On-The-Scene Inspection of Ship Sinking Ordered
Detroit (AP) -- The Coast Guard inquiry into the sinking of the freighter A.M. BYERS shifts today to Harsens Island in the St. Clair River, where the ship went down last Thursday night after colliding with the freighter E.M. FORD.
The on-the-scene inspection was ordered in an attempt to clear up discrepancies in testimony during the first two days of the hearing.
Capt. Thompson Campbell, 67-year-old skipper of the FORD, disagreed with two of his crewmen over signals exchanged between the two ships just before the collision.
The wheelsman of the FORD, Gerald Johnson, 23, and the lookout Richard Kajawa, also 23, testified Tuesday there was a change in signals given for the vessels to pass each other to starboard instead of to port as originally signaled. Capt. Campbell had testified earlier that there was not such change in signals.
Authorities also will seek to learn why Campbell made an entry in the ship's log setting the time of the crash at 9:48 p.m. The ship's engineer Clarence Nowaczewski, 34, logged it at 9:33 p.m.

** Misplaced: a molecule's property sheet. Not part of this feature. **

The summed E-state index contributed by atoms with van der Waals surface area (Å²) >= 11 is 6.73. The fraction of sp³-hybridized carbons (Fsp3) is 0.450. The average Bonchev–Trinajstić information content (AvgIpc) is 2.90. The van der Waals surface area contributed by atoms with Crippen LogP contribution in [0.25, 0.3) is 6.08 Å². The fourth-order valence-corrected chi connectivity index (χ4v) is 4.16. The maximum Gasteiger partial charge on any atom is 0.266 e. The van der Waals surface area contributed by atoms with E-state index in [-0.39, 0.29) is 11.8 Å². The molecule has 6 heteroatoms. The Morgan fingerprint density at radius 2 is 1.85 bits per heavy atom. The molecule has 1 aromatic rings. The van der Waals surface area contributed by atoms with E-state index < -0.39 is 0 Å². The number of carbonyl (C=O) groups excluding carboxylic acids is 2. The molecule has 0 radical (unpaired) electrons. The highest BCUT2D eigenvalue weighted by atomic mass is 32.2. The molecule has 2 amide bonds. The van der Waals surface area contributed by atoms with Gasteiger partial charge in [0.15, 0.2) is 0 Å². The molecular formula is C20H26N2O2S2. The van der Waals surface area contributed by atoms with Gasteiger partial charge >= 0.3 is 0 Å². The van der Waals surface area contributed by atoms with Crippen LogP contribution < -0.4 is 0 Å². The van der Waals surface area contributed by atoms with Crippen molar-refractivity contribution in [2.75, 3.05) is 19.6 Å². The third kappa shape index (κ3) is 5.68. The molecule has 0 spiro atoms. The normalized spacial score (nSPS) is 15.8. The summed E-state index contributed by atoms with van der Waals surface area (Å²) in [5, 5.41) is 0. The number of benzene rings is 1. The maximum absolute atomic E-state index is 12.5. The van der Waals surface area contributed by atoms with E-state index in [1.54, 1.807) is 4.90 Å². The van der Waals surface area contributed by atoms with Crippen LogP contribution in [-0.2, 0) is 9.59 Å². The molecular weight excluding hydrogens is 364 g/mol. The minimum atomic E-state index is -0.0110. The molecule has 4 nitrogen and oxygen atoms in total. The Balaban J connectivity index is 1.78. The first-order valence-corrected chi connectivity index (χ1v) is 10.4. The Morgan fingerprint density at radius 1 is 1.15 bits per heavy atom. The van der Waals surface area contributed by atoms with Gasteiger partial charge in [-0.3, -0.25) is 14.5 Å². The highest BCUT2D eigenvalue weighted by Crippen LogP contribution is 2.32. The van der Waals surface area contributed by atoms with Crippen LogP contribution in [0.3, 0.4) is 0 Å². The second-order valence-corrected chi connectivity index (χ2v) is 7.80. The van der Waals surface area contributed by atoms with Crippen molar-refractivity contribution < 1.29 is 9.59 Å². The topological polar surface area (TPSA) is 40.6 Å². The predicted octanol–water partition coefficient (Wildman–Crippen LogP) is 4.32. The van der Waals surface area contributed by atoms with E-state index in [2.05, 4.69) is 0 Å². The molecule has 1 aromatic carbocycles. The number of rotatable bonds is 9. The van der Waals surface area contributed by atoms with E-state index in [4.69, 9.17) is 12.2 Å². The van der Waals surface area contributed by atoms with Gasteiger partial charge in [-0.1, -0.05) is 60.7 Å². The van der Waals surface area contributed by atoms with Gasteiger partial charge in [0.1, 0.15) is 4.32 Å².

Nowaczewski corroborated Campbell's testimony that the crash was caused by a jammed steering gear on the FORD. Nowaczewski said the gear jammed when a connecting rod worked loose.
The BYERS sank in 27 feet of water, blocking river traffic for 24 hours until the Coast Guard found a safe passage around her.
Crewmen of both ships escaped serious injury.
Salvage vessels continued the work of unloading the BYERS cargo of dolomite prior to re-floating the vessel.